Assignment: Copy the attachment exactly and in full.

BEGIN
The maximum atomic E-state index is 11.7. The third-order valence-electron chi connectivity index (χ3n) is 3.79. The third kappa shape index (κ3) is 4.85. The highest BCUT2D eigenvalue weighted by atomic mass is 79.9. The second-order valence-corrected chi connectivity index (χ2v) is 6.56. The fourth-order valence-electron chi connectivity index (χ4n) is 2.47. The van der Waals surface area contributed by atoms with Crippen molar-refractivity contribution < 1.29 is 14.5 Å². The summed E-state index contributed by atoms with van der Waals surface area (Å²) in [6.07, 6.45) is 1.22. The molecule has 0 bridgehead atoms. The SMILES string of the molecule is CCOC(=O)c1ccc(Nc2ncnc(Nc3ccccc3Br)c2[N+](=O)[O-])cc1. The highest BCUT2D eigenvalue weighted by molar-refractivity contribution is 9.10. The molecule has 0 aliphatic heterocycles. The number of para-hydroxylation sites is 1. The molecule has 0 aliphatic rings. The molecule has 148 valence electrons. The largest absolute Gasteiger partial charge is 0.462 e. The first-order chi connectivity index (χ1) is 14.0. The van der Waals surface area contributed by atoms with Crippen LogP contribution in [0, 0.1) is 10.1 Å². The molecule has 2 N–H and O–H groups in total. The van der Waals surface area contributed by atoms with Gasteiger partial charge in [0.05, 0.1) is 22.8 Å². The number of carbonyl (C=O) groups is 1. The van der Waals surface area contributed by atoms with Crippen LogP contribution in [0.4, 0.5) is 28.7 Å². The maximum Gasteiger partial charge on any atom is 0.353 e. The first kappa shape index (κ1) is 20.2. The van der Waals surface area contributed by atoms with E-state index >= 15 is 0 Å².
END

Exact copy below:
The maximum atomic E-state index is 11.7. The third-order valence-electron chi connectivity index (χ3n) is 3.79. The third kappa shape index (κ3) is 4.85. The highest BCUT2D eigenvalue weighted by atomic mass is 79.9. The second-order valence-corrected chi connectivity index (χ2v) is 6.56. The fourth-order valence-electron chi connectivity index (χ4n) is 2.47. The van der Waals surface area contributed by atoms with Crippen molar-refractivity contribution < 1.29 is 14.5 Å². The summed E-state index contributed by atoms with van der Waals surface area (Å²) in [6.07, 6.45) is 1.22. The molecule has 0 bridgehead atoms. The SMILES string of the molecule is CCOC(=O)c1ccc(Nc2ncnc(Nc3ccccc3Br)c2[N+](=O)[O-])cc1. The highest BCUT2D eigenvalue weighted by molar-refractivity contribution is 9.10. The molecule has 0 aliphatic heterocycles. The number of para-hydroxylation sites is 1. The molecule has 0 aliphatic rings. The molecule has 148 valence electrons. The largest absolute Gasteiger partial charge is 0.462 e. The first-order chi connectivity index (χ1) is 14.0. The van der Waals surface area contributed by atoms with Crippen LogP contribution in [0, 0.1) is 10.1 Å². The molecule has 2 N–H and O–H groups in total. The van der Waals surface area contributed by atoms with Gasteiger partial charge in [0.05, 0.1) is 22.8 Å². The number of carbonyl (C=O) groups is 1. The van der Waals surface area contributed by atoms with Crippen LogP contribution in [0.4, 0.5) is 28.7 Å². The maximum Gasteiger partial charge on any atom is 0.353 e. The first kappa shape index (κ1) is 20.2. The van der Waals surface area contributed by atoms with E-state index >= 15 is 0 Å².